- Richest Athletes › NFL Players
- Net Worth:
- $35 Million
- Date of Birth:
- Feb 14, 1972 (51 years old)
- Place of Birth:
- 6 ft 5 in (1.96 m)
- American football player
- United States of America
What is Drew Bledsoe's Net Worth?
Drew Bledsoe is a former American football player who has a net worth of $35 million. Drew Bledsoe is a former professional football quarterback who played 14 seasons in the NFL, primarily with the New England Patriots. He played in the NFL for 14 seasons, eight of which were played in New England. He was a major force with the team, helping end a seven-year postseason drought, clinching two division titles, and making it to the Super Bowl in 1997. After suffering and recovering from a near-fatal injury in 2001, Bledsoe went on to finish his NFL playing career with the Buffalo Bills and Dallas Cowboys.
Early Life and High School
Drew Bledsoe was born on February 14, 1972 in Ellensburg, Washington to parents who were both school teachers. The family moved often during Bledsoe's youth, finally settling in Walla Walla. Attending high school there, Bledsoe was coached by his father on the football team; he also lettered in basketball and track.
Heavily recruited out of high school, Bledsoe ultimately chose to attend the nearby Washington State University. He went on to have a record-setting collegiate football career during his three years at the school, becoming the face of the Cougars' offense. In 1992, Bledsoe led his team to a 9-3 record and a victory over Utah in the Copper Bowl. Moreover, he set WSU records in multiple categories, including single-game and single-season passing yards, and was named Pac-10 Offensive Player of the Year.
New England Patriots
Forgoing his senior year at WSU, Bledsoe entered the 1993 NFL Draft and earned the first overall selection by the New England Patriots. He quickly proved himself a major force on the team, drastically improving the Patriots' fortunes. In 1994, he led the team to a 10-6 record and a wild card spot. Following a disappointing 1995, Bledsoe performed strongly in 1996, leading the Patriots to an AFC championship title and an appearance in Super Bowl XXXI. The team ultimately fell to the Green Bay Packers in the tournament. In 1997, Bledsoe again helped lead the Patriots to the playoffs, although they lost in the second round to the Pittsburgh Steelers. Still, Bledsoe came away from the season with a career-high 87.7 passer rating. He continued his success in 1998, becoming the first-ever NFL quarterback to complete game-winning touchdown passes in the final 30 seconds of two consecutive games. One again, the Patriots made it to the playoffs.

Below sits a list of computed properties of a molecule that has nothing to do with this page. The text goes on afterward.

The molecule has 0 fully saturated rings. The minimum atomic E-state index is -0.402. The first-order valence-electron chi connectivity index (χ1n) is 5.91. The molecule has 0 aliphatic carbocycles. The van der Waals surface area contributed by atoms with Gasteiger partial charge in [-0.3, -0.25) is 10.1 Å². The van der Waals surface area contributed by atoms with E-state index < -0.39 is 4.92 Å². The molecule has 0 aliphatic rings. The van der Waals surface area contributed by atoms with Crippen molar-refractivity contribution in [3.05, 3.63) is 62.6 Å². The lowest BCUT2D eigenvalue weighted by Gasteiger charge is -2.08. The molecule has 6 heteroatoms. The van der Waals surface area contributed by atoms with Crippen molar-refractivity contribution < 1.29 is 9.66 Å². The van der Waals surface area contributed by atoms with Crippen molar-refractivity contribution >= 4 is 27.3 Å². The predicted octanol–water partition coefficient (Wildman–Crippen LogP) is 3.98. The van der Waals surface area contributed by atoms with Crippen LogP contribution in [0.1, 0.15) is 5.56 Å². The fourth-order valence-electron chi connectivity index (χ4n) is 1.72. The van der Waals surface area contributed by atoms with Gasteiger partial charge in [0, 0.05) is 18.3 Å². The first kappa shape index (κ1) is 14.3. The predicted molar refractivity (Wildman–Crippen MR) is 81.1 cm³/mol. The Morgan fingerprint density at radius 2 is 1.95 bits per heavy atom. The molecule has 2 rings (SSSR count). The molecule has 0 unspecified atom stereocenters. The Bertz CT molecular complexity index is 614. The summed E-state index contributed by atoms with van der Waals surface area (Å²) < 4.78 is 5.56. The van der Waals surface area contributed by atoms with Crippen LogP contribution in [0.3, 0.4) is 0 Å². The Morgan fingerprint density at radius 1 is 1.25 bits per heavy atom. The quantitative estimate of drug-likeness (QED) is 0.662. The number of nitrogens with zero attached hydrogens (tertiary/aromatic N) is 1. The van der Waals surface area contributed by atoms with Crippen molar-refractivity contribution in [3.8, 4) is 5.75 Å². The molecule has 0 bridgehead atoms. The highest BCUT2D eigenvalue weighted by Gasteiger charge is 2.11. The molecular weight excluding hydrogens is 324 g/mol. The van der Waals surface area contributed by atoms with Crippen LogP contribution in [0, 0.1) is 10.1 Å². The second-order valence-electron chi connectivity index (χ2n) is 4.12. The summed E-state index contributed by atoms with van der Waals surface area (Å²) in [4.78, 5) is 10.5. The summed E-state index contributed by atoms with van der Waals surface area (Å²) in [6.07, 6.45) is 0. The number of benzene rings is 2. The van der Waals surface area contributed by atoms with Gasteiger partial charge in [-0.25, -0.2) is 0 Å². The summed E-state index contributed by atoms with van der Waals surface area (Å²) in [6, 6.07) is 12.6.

Bledsoe's performance declined in 1999, as he was sacked a career-high 55 times and the Patriots finished the season with an 8-8 record. The following year was even worse, with the team posting a dismal 5-11 record. Bledsoe re-signed with the Patriots in 2001 on a ten-year contract worth a then-record $103 million. However, things didn't go as he would have liked; in the second game of the season, he suffered a near-fatal injury after he was rammed into by New York Jets linebacker Mo Lewis. Bledsoe consequently lost his starting role to Tom Brady, although he did return to win the AFC championship game. The Patriots went on to win Super Bowl XXXVI with Brady as quarterback.
In 2002, Bledsoe was traded to the Patriots' division rival, the Buffalo Bills. His first season with the team was a huge success, as he passed for 4,359 yards and 24 touchdowns. One of his best games came in a Week 2 overtime win against the Minnesota Vikings, when he set a team record with 463 yards passing. Bledsoe performed well in 2003, but the Bills were beleaguered by numerous injuries to their offense. The following year, Bledsoe's last with the team, the Bills fell just one game short of advancing to the playoffs.
After being released by the Bills, Bledsoe signed with the Dallas Cowboys in 2005. In his strong first season with the team, he threw for over 3,000 yards and led multiple fourth-quarter or overtime game-winning drives. Bledsoe led the team to a 9-7 record. His second and last season with the Cowboys in 2006 was far less successful, to the point that he was replaced by Tony Romo just six games into the season. Bledsoe was ultimately released by the team following the end of the season. He announced his NFL retirement in April of 2007.
With his wife Maura, Bledsoe has four children named Stuart, Henry, John, and Healy. In Bend, Oregon, where the family used to live, Bledsoe coached Stuart and John at Summit High School.
Following his retirement from the NFL in 2007, Bledsoe co-founded the Doubleback Winery with his friend Chris Figgins. In 2014, Figgins left the business and granted his interest to his protégé Josh McDaniels. Bledsoe and McDaniels later purchased an 80-acre property in Oregon's Eola-Amity Hills AVA. Doubleback Winery produces mostly Chardonnay and Cabernet Sauvignon.